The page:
What about upgrades?

The alpha will not upgrade any previous version of XenServer, including nightly builds from trunk, and there should be no expectation the alpha can be upgraded.

Do I need a new XenCenter?

Yes, XenCenter has been updated to work with the alpha and can be installed from the installation ISO.

Will I need a new SDK?

If you are integrating with XenServer, the SDK has also been updated. Please obtain the SDK for the alpha from the download page.

Where can I ask questions?

Since the Creedence alpha is being posted to and managed by the xenserver.org team, questions asked on Citrix Support Forums are likely to go unanswered. Those forums are intended for released and supported versions of XenServer. Instead we are inviting questions on the xs-devel mailing list, and via twitter to @XenServerArmy. In order to post questions, you will need to subscribe to the mailing list which can be done here: http://xenserver.org/discuss-virtualization/mailing-lists.html. Please note that the xs-devel mailing list is monitored by the engineering team, but really isn’t intended as a general support mechanism. If your question is more general purpose and would apply to any XenServer version, please validate if the issue being experienced is also present with XenServer 6.2 and if so ask the question on the Citrix support forums.  We've also created some guidelines for submitting incidents.

Recent Comments
Tim Mackey
James, This first release (alpha.1) is really about core functionality. With a new Xen Project hypervisor and 64bit dom0 there i... Read More
Monday, 19 May 2014 22:31
Tobias Kreidl
Tim, Awesome! The user community is collectively excited about this next evolutionary step for XenServer. It would be great to hav... Read More
Monday, 19 May 2014 18:04
Andrew Halley
Hi Tobias, there's a summary of the alpha(.1) content available on the wiki here: https://wiki.xenserver.org/index.php?title=XenSe... Read More
Tuesday, 20 May 2014 16:15
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XenServer Status – January 2014

The release of true hardware GPU sharing and XenServer 6.2 SP1 was a strong finish to 2013 and based on the feedback from the Citrix Partner Summit a few weeks back, we really are a key differentiator for Citrix XenDesktop which fulfills one of the roles XenServer has in the ecosystem. Of course this also opens the question of how to get the sources for the cool new bits, and I’ll cover that in just a little bit. Looking beyond the commercial role for XenServer, we also saw significant growth in the core project with visitors, page views, downloads and mailing list activity all up at least 20% compared to December. From the perspective of engineering accomplishments, completed work in Q4 included a move to 4.3 for the Xen Project hypervisor, a move to CentOS 6.4 with Linux kernel to 3.10, and significant work towards a 64 bit dom0, upstream support for Windows PV drivers and blktap3 for storage. All told, this is a fantastic base from which to build upon in 2014.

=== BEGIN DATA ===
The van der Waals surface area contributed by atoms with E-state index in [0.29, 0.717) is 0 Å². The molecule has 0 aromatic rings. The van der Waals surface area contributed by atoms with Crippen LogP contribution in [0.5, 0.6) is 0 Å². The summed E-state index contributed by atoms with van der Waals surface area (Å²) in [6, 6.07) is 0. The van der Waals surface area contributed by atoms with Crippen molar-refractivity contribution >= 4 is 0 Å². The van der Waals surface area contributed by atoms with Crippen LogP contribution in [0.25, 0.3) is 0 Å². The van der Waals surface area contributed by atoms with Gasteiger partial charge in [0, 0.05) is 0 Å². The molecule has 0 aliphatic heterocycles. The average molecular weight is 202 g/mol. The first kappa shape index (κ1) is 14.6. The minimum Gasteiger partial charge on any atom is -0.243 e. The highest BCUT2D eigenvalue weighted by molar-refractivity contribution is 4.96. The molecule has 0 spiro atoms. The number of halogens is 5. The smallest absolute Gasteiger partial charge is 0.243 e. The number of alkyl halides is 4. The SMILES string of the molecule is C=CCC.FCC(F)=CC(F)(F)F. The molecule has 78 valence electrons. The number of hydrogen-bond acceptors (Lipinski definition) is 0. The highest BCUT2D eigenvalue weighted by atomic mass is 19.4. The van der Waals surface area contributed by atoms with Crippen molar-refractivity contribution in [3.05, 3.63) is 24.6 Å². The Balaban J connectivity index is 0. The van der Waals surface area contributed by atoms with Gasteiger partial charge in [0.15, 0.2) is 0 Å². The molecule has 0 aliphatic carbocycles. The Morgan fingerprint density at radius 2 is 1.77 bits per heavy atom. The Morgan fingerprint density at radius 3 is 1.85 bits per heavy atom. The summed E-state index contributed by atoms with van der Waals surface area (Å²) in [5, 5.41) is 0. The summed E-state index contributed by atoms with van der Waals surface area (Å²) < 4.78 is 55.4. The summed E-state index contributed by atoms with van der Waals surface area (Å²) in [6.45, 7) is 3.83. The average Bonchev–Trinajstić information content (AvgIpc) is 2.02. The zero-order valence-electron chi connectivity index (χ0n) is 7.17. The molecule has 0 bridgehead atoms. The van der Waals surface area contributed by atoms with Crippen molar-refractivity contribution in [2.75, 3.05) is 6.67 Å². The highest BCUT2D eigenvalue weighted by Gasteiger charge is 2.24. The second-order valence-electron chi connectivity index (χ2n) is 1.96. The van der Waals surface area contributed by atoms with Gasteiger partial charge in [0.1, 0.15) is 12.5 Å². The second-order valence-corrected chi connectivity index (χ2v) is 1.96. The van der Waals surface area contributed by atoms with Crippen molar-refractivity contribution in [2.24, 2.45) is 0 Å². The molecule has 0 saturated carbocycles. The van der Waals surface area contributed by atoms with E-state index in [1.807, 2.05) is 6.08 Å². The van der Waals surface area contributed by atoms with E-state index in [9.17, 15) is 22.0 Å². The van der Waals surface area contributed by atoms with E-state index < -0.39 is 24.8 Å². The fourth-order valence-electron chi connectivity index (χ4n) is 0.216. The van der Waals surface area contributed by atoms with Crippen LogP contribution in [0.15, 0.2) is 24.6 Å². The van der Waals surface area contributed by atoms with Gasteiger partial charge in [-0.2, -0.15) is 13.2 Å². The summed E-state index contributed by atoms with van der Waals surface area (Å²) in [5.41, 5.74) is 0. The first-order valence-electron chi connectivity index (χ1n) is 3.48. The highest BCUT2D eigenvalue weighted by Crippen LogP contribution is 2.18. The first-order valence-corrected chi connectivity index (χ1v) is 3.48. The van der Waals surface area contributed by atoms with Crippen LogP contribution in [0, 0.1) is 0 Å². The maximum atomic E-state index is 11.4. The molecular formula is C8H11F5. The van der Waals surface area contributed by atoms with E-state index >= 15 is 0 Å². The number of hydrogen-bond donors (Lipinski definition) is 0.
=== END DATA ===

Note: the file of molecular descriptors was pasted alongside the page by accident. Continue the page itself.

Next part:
Speaking of foundations, as an open source project we have an obligation to our community to provide clear access to the source used to produce XenServer. Unfortunately, it’s become apparent some confusion exists in the state of the project and source code locations. Fundamentally we had a miscommunication where many assumed the sources on xenserver.org and posted in GitHub represented XenServer 6.2 and that code changes which occurred in the GitHub repositories represented the XenServer 6.2 product direction. In reality, XenServer 6.2 represents a fork of XenServer which occurred prior to the creation of xenserver.org and the code which is part of xenserver.org represents trunk. So what does this mean for those of you looking for code, and for that matter test your solution with the correct binaries? To solve that I’ve created this handy little table: